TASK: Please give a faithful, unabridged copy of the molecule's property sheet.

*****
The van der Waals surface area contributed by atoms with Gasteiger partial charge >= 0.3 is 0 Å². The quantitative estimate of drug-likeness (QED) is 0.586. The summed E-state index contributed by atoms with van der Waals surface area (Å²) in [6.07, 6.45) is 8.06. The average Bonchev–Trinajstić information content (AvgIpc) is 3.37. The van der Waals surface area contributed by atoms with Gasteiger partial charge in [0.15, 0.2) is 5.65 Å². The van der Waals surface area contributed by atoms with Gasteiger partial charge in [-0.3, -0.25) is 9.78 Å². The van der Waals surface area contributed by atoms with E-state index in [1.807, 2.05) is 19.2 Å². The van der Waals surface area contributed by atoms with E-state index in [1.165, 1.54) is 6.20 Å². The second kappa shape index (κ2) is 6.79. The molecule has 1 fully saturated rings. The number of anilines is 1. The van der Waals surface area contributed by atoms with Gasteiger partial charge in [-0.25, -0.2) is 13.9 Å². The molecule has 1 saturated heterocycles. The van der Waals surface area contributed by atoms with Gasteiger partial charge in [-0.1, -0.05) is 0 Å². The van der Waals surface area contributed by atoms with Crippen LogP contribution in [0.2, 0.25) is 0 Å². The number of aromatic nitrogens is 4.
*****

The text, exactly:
The van der Waals surface area contributed by atoms with Gasteiger partial charge >= 0.3 is 0 Å². The quantitative estimate of drug-likeness (QED) is 0.586. The summed E-state index contributed by atoms with van der Waals surface area (Å²) in [6.07, 6.45) is 8.06. The average Bonchev–Trinajstić information content (AvgIpc) is 3.37. The van der Waals surface area contributed by atoms with Gasteiger partial charge in [0.15, 0.2) is 5.65 Å². The van der Waals surface area contributed by atoms with Gasteiger partial charge in [-0.3, -0.25) is 9.78 Å². The van der Waals surface area contributed by atoms with E-state index in [1.807, 2.05) is 19.2 Å². The van der Waals surface area contributed by atoms with E-state index in [1.165, 1.54) is 6.20 Å². The second kappa shape index (κ2) is 6.79. The molecule has 1 fully saturated rings. The number of anilines is 1. The van der Waals surface area contributed by atoms with Gasteiger partial charge in [-0.25, -0.2) is 13.9 Å². The molecule has 1 saturated heterocycles. The van der Waals surface area contributed by atoms with Gasteiger partial charge in [-0.1, -0.05) is 0 Å². The van der Waals surface area contributed by atoms with Crippen LogP contribution in [0.2, 0.25) is 0 Å². The number of aromatic nitrogens is 4.